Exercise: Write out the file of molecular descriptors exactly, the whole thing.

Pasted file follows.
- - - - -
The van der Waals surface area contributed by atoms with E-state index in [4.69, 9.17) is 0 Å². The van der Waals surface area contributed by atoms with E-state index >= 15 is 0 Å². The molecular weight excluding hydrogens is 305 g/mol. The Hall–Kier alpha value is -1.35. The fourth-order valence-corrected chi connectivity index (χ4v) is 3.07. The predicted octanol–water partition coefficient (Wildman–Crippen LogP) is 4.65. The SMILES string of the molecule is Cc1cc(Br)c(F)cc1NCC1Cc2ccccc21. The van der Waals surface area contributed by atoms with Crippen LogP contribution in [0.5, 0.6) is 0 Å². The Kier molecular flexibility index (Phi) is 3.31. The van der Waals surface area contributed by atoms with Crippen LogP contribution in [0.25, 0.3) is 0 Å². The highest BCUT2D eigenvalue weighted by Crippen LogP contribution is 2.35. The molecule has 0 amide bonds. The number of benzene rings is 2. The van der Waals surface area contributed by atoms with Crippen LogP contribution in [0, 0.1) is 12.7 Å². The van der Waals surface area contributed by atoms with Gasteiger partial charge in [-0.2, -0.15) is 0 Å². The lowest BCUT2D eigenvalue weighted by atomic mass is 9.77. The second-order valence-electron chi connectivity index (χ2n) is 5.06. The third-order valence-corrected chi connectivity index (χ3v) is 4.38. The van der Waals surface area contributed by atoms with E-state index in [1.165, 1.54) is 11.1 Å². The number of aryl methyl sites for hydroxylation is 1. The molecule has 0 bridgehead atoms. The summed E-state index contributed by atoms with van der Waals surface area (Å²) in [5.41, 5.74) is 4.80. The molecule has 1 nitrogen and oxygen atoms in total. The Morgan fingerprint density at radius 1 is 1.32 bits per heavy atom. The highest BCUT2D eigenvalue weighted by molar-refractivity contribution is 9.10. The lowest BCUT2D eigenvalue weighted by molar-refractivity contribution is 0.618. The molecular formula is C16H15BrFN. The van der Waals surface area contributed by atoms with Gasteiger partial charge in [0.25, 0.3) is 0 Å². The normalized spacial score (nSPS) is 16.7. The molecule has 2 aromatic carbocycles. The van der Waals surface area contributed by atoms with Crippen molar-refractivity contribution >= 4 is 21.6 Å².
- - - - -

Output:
The van der Waals surface area contributed by atoms with E-state index in [4.69, 9.17) is 0 Å². The van der Waals surface area contributed by atoms with E-state index >= 15 is 0 Å². The molecular weight excluding hydrogens is 305 g/mol. The Hall–Kier alpha value is -1.35. The fourth-order valence-corrected chi connectivity index (χ4v) is 3.07. The predicted octanol–water partition coefficient (Wildman–Crippen LogP) is 4.65. The SMILES string of the molecule is Cc1cc(Br)c(F)cc1NCC1Cc2ccccc21. The van der Waals surface area contributed by atoms with Crippen LogP contribution in [0.5, 0.6) is 0 Å². The Kier molecular flexibility index (Phi) is 3.31. The van der Waals surface area contributed by atoms with Crippen LogP contribution in [0.25, 0.3) is 0 Å². The highest BCUT2D eigenvalue weighted by Crippen LogP contribution is 2.35. The molecule has 0 amide bonds. The number of benzene rings is 2. The van der Waals surface area contributed by atoms with Crippen LogP contribution in [0, 0.1) is 12.7 Å². The van der Waals surface area contributed by atoms with Gasteiger partial charge in [-0.2, -0.15) is 0 Å². The lowest BCUT2D eigenvalue weighted by atomic mass is 9.77. The second-order valence-electron chi connectivity index (χ2n) is 5.06. The third-order valence-corrected chi connectivity index (χ3v) is 4.38. The van der Waals surface area contributed by atoms with E-state index in [1.165, 1.54) is 11.1 Å². The number of aryl methyl sites for hydroxylation is 1. The molecule has 0 bridgehead atoms. The summed E-state index contributed by atoms with van der Waals surface area (Å²) in [5.41, 5.74) is 4.80. The molecule has 1 nitrogen and oxygen atoms in total. The Morgan fingerprint density at radius 1 is 1.32 bits per heavy atom. The highest BCUT2D eigenvalue weighted by molar-refractivity contribution is 9.10. The lowest BCUT2D eigenvalue weighted by molar-refractivity contribution is 0.618. The molecular formula is C16H15BrFN. The van der Waals surface area contributed by atoms with Gasteiger partial charge in [0.25, 0.3) is 0 Å². The normalized spacial score (nSPS) is 16.7. The molecule has 2 aromatic carbocycles. The van der Waals surface area contributed by atoms with Crippen molar-refractivity contribution >= 4 is 21.6 Å².